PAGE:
Your exam skills can make a huge difference to your mark in GCSE Maths.
Believe it or not, the examiner marking your Maths exam (or any other exam) wants to give you as many marks as possible! They want to reward you for what you CAN do, not penalise you for what you can’t, and they can only GIVE marks, not take them away.
I’ve been marking GCSE and A-level Maths exams for one of the big exam boards for a good few years, so I know that this is true.
And I’d like to help you to improve your exam skills so that you get the best possible mark in your GCSE Maths.
What are exam skills?
Good exam skills means knowing how to present your work to meet the criteria that will allow the examiner to award you as many marks as possible. The main principles to bear in mind are:
- follow instructions
- express yourself clearly
- check your work to avoid careless mistakes.
This article focuses on exam skills for GCSE Maths, but much of it is also relevant to exams at other levels and in other subjects. It’s a summary of the content of my short “Maximise your Marks in GCSE Maths” course, which contains 27 tips on how to improve your exam skills and avoid throwing marks away unnecessarily, complete with examples taken from Foundation GCSE Maths papers. If you find this article helpful then you might want to consider signing up to the full course.
So here we go…
1. Read the question – and answer it!
Read the question properly before you start to answer it, and when you think you’ve finished answering it, check again to make sure you’ve done what it asked for. For example:
- Did you need to give a conclusion, such as “Option A is better value”?
- Are the units included?
Don’t be afraid to use words to explain your thinking; remember that the examiner can’t read your mind and you want to make it easy for them to follow your reasoning.
2. Correct terminology
Make sure you understand and can use the relevant vocabulary, for example:
- factor and multiple
- product and sum
- similar and congruent
- the proper terminology for the rules involving angles (corresponding, alternate, etc.)
- the correct vocabulary for different types of transformation (translation, reflection, rotation, enlargement).
3. Presentation, drawing and mistakes
Write clearly and big enough to read easily!
Keep within the margins, use a black pen and don’t use highlighter on your answers – papers are scanned in, usually in black and white, and you want the examiner to be able to read your work easily.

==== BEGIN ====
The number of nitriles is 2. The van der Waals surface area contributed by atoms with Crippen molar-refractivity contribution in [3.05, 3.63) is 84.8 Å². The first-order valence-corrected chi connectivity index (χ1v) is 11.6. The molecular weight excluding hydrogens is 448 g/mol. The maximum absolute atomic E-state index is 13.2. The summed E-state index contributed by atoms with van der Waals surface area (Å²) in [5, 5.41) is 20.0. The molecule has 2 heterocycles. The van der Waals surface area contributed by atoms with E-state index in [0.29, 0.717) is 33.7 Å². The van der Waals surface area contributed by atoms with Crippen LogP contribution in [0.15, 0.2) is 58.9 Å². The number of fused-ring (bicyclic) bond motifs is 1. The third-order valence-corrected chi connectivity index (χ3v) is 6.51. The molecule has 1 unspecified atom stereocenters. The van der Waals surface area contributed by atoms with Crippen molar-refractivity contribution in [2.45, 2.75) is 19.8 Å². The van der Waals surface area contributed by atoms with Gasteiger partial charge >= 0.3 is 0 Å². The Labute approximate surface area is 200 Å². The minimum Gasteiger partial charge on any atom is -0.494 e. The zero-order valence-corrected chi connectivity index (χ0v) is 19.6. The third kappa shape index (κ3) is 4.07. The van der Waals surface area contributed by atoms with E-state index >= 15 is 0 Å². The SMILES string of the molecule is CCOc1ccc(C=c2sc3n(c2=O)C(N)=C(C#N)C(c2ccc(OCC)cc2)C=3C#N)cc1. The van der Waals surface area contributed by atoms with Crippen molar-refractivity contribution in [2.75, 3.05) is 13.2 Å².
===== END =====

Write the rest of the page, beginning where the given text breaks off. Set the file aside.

For diagrams and graphs, use an HB pencil and make sure you have an eraser.
To correct a mistake, cross (or rub) it out and then rewrite it correctly. Don’t try to correct something by writing over the top of it.
As a taster of the full course, here’s the video lesson for this section.
4. Calculator use and checking
Always double-check your arithmetic, and try to sense-check the answers you get from your calculator too! For example 4.7 × 0.52 is roughly 5 × 0.5, or half of 5, so you’d expect the answer to be around 2.5; if you’re getting 24.44 then there must be something wrong, such as a wrong/missing digit or misplaced decimal point.
Also make sure that you’re familiar with the things your calculator can do to make your life easier, such as converting between hours/minutes/seconds and time in decimal form, and the TABLE function for plotting points on a graph.
I have a series of short videos on my Facebook page demonstrating some of the clever things your calculator can do. I’m intending to develop a more comprehensive course for this, which you’ll find on my Mathscourses site when it’s done.
Always use pencil, not pen, for plotting points and drawing curves. Plot points accurately, and using crosses, not blobs.
Check that you know what the scales are on both axes – what does one small square represent in each case?
Practise drawing lines of best fit (Bury Maths Tutor has a nice resource here to help you get the hang of where the LOBF should go) and drawing smooth curves that pass through all the plotted points.
6. Comparisons, money and accuracy
Consider splitting the page vertically into two halves if you’re doing calculations to compare two options, and remember to state your conclusion.
Amounts of money must always be given as whole units or with two decimal places (usually pence or cents). Include the units but don’t use both p and £ together!
Use extra digits in your working but give your final answer to a sensible degree of accuracy – usually the same as in the question.
7. “Show that” questions
If the question asks you to show, prove or verify something, always finish with a statement echoing what the question said.
You must EXPLAIN what you’re doing. Just giving an answer without showing how you get there won’t get you any marks.
If a question says “Show that [complicated expression A] = [simpler expression B]” then you need to start off with A and rearrange it to find your own way to B.
Do NOT start off by stating that A = B!
8. Other general tips
- Think about timings: 1 mark per minute is generally a good pace to aim for.
- You don’t have to do the questions in order – start with the easy ones!
- If there are multiple choice questions (as on AQA papers) then don’t leave them blank; always choose an answer, even if you’re only guessing.
- If you can’t see how to get to the answer then just think about what you CAN do with the information given. It’s often easy to get the first mark, and it might get the ball rolling for the rest of the solution.
If you’ve found this article helpful then please take a look at the full course, which goes into considerably more depth and includes a few more tips not covered here.
Of course, I emphasise these points as part of my 1-to-1 tuition as well; you can find our more about that here.
For more tips to help you achieve well in your GCSE Maths, take a look at the revision advice in this blog post.
And if you’ve found this post helpful then please share it!